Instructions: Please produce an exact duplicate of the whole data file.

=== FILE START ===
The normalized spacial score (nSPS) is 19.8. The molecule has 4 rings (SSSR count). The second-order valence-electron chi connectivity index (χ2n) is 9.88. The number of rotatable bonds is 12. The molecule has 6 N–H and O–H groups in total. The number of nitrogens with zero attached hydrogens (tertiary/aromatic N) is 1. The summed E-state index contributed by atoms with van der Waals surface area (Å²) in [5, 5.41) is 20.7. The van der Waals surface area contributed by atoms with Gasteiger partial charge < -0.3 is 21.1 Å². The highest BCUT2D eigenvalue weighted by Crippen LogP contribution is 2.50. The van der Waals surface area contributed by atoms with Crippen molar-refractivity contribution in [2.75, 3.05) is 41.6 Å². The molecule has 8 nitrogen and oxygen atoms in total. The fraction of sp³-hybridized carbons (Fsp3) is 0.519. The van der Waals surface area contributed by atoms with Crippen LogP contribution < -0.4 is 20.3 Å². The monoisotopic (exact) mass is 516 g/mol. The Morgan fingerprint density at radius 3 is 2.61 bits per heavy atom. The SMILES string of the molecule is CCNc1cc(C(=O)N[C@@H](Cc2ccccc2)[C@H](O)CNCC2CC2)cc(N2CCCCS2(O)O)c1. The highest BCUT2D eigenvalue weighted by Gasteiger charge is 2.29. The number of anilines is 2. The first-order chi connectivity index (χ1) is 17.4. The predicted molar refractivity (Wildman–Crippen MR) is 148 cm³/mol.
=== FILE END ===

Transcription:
The normalized spacial score (nSPS) is 19.8. The molecule has 4 rings (SSSR count). The second-order valence-electron chi connectivity index (χ2n) is 9.88. The number of rotatable bonds is 12. The molecule has 6 N–H and O–H groups in total. The number of nitrogens with zero attached hydrogens (tertiary/aromatic N) is 1. The summed E-state index contributed by atoms with van der Waals surface area (Å²) in [5, 5.41) is 20.7. The van der Waals surface area contributed by atoms with Gasteiger partial charge < -0.3 is 21.1 Å². The highest BCUT2D eigenvalue weighted by Crippen LogP contribution is 2.50. The van der Waals surface area contributed by atoms with Crippen molar-refractivity contribution in [2.75, 3.05) is 41.6 Å². The molecule has 8 nitrogen and oxygen atoms in total. The fraction of sp³-hybridized carbons (Fsp3) is 0.519. The van der Waals surface area contributed by atoms with Crippen LogP contribution < -0.4 is 20.3 Å². The monoisotopic (exact) mass is 516 g/mol. The Morgan fingerprint density at radius 3 is 2.61 bits per heavy atom. The SMILES string of the molecule is CCNc1cc(C(=O)N[C@@H](Cc2ccccc2)[C@H](O)CNCC2CC2)cc(N2CCCCS2(O)O)c1. The highest BCUT2D eigenvalue weighted by Gasteiger charge is 2.29. The number of anilines is 2. The first-order chi connectivity index (χ1) is 17.4. The predicted molar refractivity (Wildman–Crippen MR) is 148 cm³/mol.